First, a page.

Three Ways to Clear Your Mind

Three Ways to Clear Your Mind

Illustration Credit: Amal Khan, Illustration Editor

Positive mental health strategies to help you de-stress 

Yusra Shafi, The Mike Contributor 

The Winter Semester is in full swing, and we’ve barely had the chance to take it all in!

The pandemic marked the beginning of a new and anxiety-ridden lifestyle. The COVID-19 pandemic, in the interests of public safety, has meant social isolation and taking a (seemingly endless) break from our day-to-day activities. I, like many others, have felt extreme stress with regards to current events, adapting to this new lifestyle, and coping with uncertainty. Luckily, I’ve compiled a list of three ways that have helped clear my mind, and will hopefully help clear yours! 

  1. Aromatherapy 

Aromatherapy is a great way to de-stress, and can be as fancy as setting up an oil diffuser in your living space, or as simple as lighting a specialized Aromatherapy candle. If you don’t have a diffuser, another way to achieve similar results is to put drops of essential oils on your shower walls or bath-tub frame. The steam generated by a nice and warm shower will make it easier to inhale these oils. You could even create an ‘aromatherapy sachet’ by filling bags of scrap fabric with dried lavender. You could place this in your room, in your bathroom, or underneath your pillow – which is a ‘sleep hack’ many people swear by! Just a word of warning: always make sure to read ingredient lists and avoid any allergens.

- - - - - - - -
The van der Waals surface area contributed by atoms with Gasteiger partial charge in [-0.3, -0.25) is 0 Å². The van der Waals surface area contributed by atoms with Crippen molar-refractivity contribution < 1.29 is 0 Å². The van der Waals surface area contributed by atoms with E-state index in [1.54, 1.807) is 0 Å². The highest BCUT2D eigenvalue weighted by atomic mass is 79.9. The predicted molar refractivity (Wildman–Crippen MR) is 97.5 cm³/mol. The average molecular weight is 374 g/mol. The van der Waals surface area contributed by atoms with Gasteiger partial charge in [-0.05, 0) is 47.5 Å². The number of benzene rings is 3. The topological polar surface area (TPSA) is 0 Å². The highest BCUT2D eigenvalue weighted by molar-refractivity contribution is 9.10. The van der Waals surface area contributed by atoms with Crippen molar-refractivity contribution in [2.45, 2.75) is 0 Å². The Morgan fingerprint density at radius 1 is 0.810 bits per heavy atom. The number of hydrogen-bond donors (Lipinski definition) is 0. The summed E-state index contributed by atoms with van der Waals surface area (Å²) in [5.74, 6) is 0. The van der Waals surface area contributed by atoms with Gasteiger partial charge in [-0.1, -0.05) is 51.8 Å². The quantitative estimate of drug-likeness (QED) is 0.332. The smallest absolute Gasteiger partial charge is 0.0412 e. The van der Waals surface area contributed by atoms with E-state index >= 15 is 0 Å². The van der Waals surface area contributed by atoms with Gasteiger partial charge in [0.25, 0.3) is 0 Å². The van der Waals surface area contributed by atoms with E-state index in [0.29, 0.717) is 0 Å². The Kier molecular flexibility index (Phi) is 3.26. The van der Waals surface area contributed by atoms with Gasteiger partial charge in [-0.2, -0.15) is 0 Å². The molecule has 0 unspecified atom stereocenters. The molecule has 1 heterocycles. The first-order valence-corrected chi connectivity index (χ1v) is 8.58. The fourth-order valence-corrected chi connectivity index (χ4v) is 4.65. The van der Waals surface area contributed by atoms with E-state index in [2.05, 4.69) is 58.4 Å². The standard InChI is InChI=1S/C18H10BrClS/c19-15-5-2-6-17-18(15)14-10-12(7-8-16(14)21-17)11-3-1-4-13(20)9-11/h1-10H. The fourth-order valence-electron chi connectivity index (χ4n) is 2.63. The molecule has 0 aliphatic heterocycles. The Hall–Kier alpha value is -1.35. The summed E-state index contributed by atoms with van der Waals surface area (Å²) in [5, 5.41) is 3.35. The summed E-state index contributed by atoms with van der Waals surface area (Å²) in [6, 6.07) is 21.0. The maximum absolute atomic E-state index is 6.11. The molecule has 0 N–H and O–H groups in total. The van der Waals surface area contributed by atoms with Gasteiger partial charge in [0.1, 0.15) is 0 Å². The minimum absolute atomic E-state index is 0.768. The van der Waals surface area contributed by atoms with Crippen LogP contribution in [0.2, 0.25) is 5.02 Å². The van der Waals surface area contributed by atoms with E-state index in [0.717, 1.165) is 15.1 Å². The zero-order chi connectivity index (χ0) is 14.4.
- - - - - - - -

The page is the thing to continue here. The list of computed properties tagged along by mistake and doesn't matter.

1. Mindfulness Practice 

We’ve all heard about the effectiveness of implementing mindfulness practices into our routines, but very few of us actually take the time to learn about it and engage in it. Recently, I have decided to commit to at least 4 hours of ‘mindfulness’ practice per week. To aid my journey, I am using Tulane University’s ‘Mindfulness-Based Stress Reduction Activities Workbook’, which you can download online here. This workbook is full of calming and beneficial mindfulness readings and activities, which you can complete at your own pace. You could even print it out in order to have a physical copy that can help hold you accountable. I have noticed that by taking the time to properly understand and fill out the readings and exercises, I have learned to put my well being first, without feeling constantly burdened with guilt.

If you prefer something a little more personal, it may be worth undertaking meditation exercises on YouTube, or downloading mindfulness apps such as Headspace (which comes free if you have Spotify Premium!).

  1. Take a Break from Screens 

Now, I know this is easier said than done in today’s entirely online world, but there are still guidelines we should follow. International bodies recommend taking at least a ten minute break from screens following one hour of screen usage to avoid eye strain and brain fog. Continually looking at a screen can also affect your sleep cycles and how much time you spend in REM sleep. If the duration of REM sleep is reduced, this can have detrimental effects on your immune system, your ability to memorize, and your ability to cope with stressors. Experts strongly advise against using your phone last thing before going to sleep, so that you can enjoy a healthy and advantageous sleep cycle!